The 5 Myths of Charities and Political Activities

The July 16, 2018 decision of the Ontario Superior Court in the case of Canada Without Poverty vs. the Attorney General of Canada ruled that charitable donations were a free speech issue and that limiting the amount of money a charity can spend on political activity curtails freedom of speech.

Unfortunately, opening the door to unlimited tax credited political spending will make it even harder to deal with systemic issues around poverty and oppression because other interests, who are not thinking in terms of the common good, have way more money than groups like Canada Without Poverty. I posted in detail about this on August 22nd.  Click here if you’d like a review of the decision.

Given the impact of the decision, it seems timely to get a few facts straight. Let’s start by dealing with a few myths surrounding charity and social change.

  1. The charity sector has traditionally been at the forefront social change. Consider civil rights, women’s rights, LGBTQ rights and voting rights. Characteristics they all share is that they involved community organizing, street level protest, and addressing inequity in institutions of government, corporations and the courts. None of these movements originated in charities and some (LGBTQ and women’s rights, for example) continue to be fought by some faith-based charities (faith-based groups make up 30 to 40 percent of charity revenue).
  2. The charity sector prioritizes systemic change. In 2014, on revenue of $246 billion, charities spent $25 million on political activities—.01%. The Canadian Revenue Agency allows charities to spend 10% of the revenue on non-partisan political activities. And although many charities say they feel like they work on long term solutions, when the rubber hits the road, very few are spending resources on it. The sector as a whole could spend one thousand times the amount it is currently spending on political activities.
  3. Groups lobbying on behalf of the charity sector are doing it to help the poor. The largest groups who say they are lobbying on behalf of the charity sector in Canada have demonstrated two primary interests in their lobbying: 1) changes to tax regulation that primarily benefits the wealthy and 2) being arbiters of “charity standards.”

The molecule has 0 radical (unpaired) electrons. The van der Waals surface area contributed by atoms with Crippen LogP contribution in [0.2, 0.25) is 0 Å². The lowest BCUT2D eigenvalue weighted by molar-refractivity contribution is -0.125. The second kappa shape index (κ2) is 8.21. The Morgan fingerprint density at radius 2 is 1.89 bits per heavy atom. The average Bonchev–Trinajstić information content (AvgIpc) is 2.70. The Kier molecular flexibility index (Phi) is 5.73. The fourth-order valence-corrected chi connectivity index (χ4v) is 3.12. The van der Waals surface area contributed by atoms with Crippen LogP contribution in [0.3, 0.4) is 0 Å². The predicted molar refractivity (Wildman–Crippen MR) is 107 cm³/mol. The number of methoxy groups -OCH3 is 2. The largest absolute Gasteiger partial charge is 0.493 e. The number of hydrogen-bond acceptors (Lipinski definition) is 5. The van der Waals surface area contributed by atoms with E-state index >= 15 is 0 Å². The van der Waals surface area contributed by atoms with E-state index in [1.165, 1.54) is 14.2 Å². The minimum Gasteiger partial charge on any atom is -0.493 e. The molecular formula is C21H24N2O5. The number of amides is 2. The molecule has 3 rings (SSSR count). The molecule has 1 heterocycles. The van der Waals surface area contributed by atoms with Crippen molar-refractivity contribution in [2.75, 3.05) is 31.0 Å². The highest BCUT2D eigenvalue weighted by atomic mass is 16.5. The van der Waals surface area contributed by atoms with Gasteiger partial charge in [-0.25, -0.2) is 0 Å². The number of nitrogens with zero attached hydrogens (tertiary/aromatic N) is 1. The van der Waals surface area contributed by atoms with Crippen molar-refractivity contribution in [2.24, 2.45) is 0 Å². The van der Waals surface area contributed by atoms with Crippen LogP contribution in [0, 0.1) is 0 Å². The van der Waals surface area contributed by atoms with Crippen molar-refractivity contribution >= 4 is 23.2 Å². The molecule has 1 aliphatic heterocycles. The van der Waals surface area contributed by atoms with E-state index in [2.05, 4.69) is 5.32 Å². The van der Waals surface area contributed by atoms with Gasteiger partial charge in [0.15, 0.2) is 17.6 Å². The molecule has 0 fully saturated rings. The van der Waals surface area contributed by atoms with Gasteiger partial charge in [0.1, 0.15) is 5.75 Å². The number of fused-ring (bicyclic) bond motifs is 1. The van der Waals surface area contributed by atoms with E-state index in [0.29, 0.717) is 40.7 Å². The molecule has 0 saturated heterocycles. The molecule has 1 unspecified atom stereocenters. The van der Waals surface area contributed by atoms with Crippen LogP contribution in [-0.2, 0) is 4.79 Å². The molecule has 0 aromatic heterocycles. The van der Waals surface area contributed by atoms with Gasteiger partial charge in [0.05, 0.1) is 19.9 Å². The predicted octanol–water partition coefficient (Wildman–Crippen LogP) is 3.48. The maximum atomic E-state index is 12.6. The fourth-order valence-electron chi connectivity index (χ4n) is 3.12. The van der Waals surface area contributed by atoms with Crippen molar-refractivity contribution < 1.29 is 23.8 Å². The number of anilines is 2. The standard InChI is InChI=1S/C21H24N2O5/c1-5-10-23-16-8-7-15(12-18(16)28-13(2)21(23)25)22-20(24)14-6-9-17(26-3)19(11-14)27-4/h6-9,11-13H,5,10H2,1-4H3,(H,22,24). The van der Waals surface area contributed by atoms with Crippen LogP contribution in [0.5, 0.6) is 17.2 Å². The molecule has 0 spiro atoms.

4. You can’t raise money if you can’t give tax receipts. Ask Greenpeace, the Canadian Civil Liberties Association (CCLA) or Canada’s former National Action Committee on the Status of Women. None of these groups are charities and all have made significant contributions to promoting environmental causes, women’s rights and human rights.  They operate as non-profit organizations without the ability to issue tax credits, but who count many tens of thousands of people as supporters. The CCLA is currently taking the Ontario government to court for its rollback of the sex education curriculum and they are raising money to do it.  Click on this link if you’d like to make a donation to that important effort.
  5. Charity work addresses the root cause of modern day poverty. Charities in Canada, as in most Western nations, serve the poor by operating food banks, shelters, breakfast programs and so on. In the wake of changing government priorities, they fill the gaps created by inadequate social programs. Meanwhile the continued and widening gap between rich and poor has been characterized as one of the defining challenges of our time. The top 1% of the world’s population owns half the world’s wealth.  As tax cuts have become de rigueur in western countries, tax systems have become less effective at re-distributing wealth. Fifty percent of the job creation in OECD member states has been non-standard work such as temporary contracts or self-employment. All this in the context of charities being driven by their philanthropic needs means the sector is sliding down a slippery slope of having extremely wealthy philanthropists determining the focus of their work or research. According to some, this is reaching disastrous proportions.       Last week, The Chronicle of Philanthropy profiled Anand Giridharadas’s brand-new book, Predatory Philanthropists. “Giridharadas’s denunciation of swashbuckling billionaire philanthropists,” they say, “who present themselves as society’s saviors yet fight the taxes, regulation, and government efforts that would fix the economy’s structural issues — and hurt their bank accounts.”  “Today’s elite may be among the more socially concerned in history,” [Giridharadas] writes. “But it is also … among the more predatory in history.”   Given their immense insight into the plight of the poor, the sick and the oppressed, charities have a magnificent opportunity to give a voice not only to the people they serve, but the majority of all people and the planet we inhabit. It’s time to get started.


Gail Picco is an award-winning charity strategist widely recognized as one of Canada’s foremost experts on how to carve a path through the increasingly complex dynamics of the charitable sector. Civil Sector Press published her latest book, Cap in Hand: How Charities are Failing the People of Canada and the World, in 2017.

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